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Loving Our Neighbors in Orlando and Beyond

by Brian Brodersen

Loving Our Neighbors in Orlando and Beyond

Love your neighbor as yourself. What does that really mean? Who is my neighbor?

There once was a man listening to Jesus who asked that same question. This man had just heard Jesus say that the greatest commandment was to love God wholly and completely, but the second greatest commandment was this: Love “… your neighbor as yourself” (Luke 10:27).

The man who had asked the question knew immediately that he had not loved his neighbor.

Therefore, he sought to justify himself by pleading ignorance. So Jesus told the story of the Good Samaritan, the man who came to the aid of a victim who had been attacked and left for dead. Two other men had walked by and had seen the wounded man, but they went out of their way to make sure they avoided him. But one man stopped and cared for the needs of the stranger, even paying out of his own pocket the man’s medical expenses.

At the end of the story, Jesus asked the inquiring man: “‘So which of these three do you think was neighbor to him who fell among the thieves?’ And he said, ‘He who showed mercy on him.’ Then Jesus said to him, ‘Go and do likewise’” (Luke 10:36-37). So, loving our neighbor means reaching out and helping those who are in distress simply because they are fellow human beings in need.

It was around 6:00 AM on Sunday as I scrolled through my Twitter feed that I first saw that there had been a shooting at a gay nightclub in Orlando and 20 people were dead.

We opened our first service that morning with prayer for the victims and their families who had suffered from this vicious attack.

By the time we were halfway through the morning services, the death toll had risen from 20 to 50 (now set at 49), with 53 wounded. It was also clear by then that this murderous act was somehow connected to radical Islam, the shooter being a Muslim and having stated his loyalty to ISIS. All throughout the rest of the day, I watched the news, read tweets, and followed links to articles by different voices in the Christian community addressing the tragic events of the day. What I saw from most believers was a beautiful outpouring of love and mercy toward the victims and their families. This was so good to see, especially when later that evening, I received a text from my daughter sharing with me some thoughts from a very close friend who, somewhat recently, came back to the Lord after many years of living the gay lifestyle.

As he looked on at a community of people he still has a deep love for and at the massacre, which took place at a club he had visited on many occasions, these were his thoughts and concerns:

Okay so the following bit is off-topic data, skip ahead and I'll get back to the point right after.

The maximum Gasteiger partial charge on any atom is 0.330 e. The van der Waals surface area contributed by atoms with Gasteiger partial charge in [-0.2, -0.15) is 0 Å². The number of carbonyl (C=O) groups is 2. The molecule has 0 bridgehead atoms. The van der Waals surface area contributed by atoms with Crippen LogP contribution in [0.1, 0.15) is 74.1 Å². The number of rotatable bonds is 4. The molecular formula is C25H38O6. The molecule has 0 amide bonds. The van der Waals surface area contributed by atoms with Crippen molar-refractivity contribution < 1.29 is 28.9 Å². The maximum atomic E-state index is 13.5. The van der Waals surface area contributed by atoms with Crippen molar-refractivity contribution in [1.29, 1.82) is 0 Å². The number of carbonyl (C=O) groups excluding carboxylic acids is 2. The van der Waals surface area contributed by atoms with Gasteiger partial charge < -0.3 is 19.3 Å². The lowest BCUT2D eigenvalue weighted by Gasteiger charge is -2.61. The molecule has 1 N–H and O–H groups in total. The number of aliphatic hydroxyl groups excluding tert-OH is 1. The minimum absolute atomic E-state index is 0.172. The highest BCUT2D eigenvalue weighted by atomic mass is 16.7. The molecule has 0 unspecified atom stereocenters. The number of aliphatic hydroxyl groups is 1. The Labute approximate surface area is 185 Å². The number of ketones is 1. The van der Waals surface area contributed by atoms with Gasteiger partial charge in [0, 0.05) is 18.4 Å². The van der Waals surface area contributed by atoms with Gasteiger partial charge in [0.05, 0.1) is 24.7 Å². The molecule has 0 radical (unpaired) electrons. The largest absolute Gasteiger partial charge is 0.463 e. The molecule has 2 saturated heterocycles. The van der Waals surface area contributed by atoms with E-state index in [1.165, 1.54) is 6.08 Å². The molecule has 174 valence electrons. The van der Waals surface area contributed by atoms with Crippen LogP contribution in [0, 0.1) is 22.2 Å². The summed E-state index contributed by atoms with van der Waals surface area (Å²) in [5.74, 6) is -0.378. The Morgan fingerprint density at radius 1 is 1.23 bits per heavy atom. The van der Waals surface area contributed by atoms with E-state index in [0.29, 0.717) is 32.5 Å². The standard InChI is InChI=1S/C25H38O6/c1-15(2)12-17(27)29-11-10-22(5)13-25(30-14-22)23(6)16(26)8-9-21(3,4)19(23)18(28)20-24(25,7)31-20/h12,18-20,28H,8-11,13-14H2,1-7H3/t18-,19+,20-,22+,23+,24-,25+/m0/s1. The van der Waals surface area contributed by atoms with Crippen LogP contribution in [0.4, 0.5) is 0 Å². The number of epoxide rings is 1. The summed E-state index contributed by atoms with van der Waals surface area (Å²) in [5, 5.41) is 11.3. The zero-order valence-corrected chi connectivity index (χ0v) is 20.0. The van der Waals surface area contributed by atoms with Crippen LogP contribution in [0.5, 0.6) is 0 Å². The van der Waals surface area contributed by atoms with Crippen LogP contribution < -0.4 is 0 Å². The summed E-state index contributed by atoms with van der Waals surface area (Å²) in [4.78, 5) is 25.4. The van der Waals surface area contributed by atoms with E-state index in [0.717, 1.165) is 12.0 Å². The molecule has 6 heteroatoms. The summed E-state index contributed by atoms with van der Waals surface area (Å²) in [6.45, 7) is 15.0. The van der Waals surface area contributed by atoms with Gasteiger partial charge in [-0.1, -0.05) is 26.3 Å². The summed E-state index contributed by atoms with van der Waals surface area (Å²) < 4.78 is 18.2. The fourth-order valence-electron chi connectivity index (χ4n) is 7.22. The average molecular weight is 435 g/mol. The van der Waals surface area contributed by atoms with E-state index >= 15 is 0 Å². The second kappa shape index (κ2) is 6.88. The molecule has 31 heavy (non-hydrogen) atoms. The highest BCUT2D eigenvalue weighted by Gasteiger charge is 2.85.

“My thoughts about the shooting, as the day unfolded and winds down and after many text messages and running into two gay rallies today … It would have and can be a great opportunity for the churches to reach out on social media about how they are praying for the losses and the injured and their families and friends. I think it would be a kind gesture of love … This is about lives, and the church needs to respond in prayer and love. It’s different if you’re always on the outside of something foreign, but when God pulls you out of it, you can’t forget where you came from and what it was made of. Gays are still humans, and terrorists, like cancer, have no boundaries. It is devastating and scary to think that I could have been killed in Florida … I’ve been at the Pulse many times with family and friends … it’s just like, WOW, when it gets so close. I am only separated by Christ, not by humanity; and I have lots of close ties to the gay community, and they are hurting big time. So the church, now more than ever, needs [to show] compassion.”

I was happy to let this friend know that what I was seeing on social media and in the churches I’m familiar with is just what he was hoping and praying for. And of course, this is the way it should be. If the sinless Jesus helped sinners in need, then surely we who are sinners ourselves ought to extend the love, grace, and mercy we’ve received to others.

That, among other things, is what it means to love our neighbor as ourselves.

One last thing: I saw a news clip of a young man who heard the shots being fired at the night club and rushed to the scene to see if he could help. Upon his arrival, he saw a man who had emerged from the club with three bullet holes in his body; the most serious was a bullet in the back. The young man did all he could to stop the bleeding, even grasping him in a bear hug and not letting go. All the while, he was praying for the wounded man and assuring him that he would be all right. The man survived because of this young Christian who took seriously the command to love your neighbor as yourself. As the opportunities arise, let us go and do likewise.

Brian Brodersen

Brian Brodersen is the senior pastor of Calvary Chapel Costa Mesa, CA, president of Calvary Chapel Bible College and featured speaker on “Back to Basics” radio program.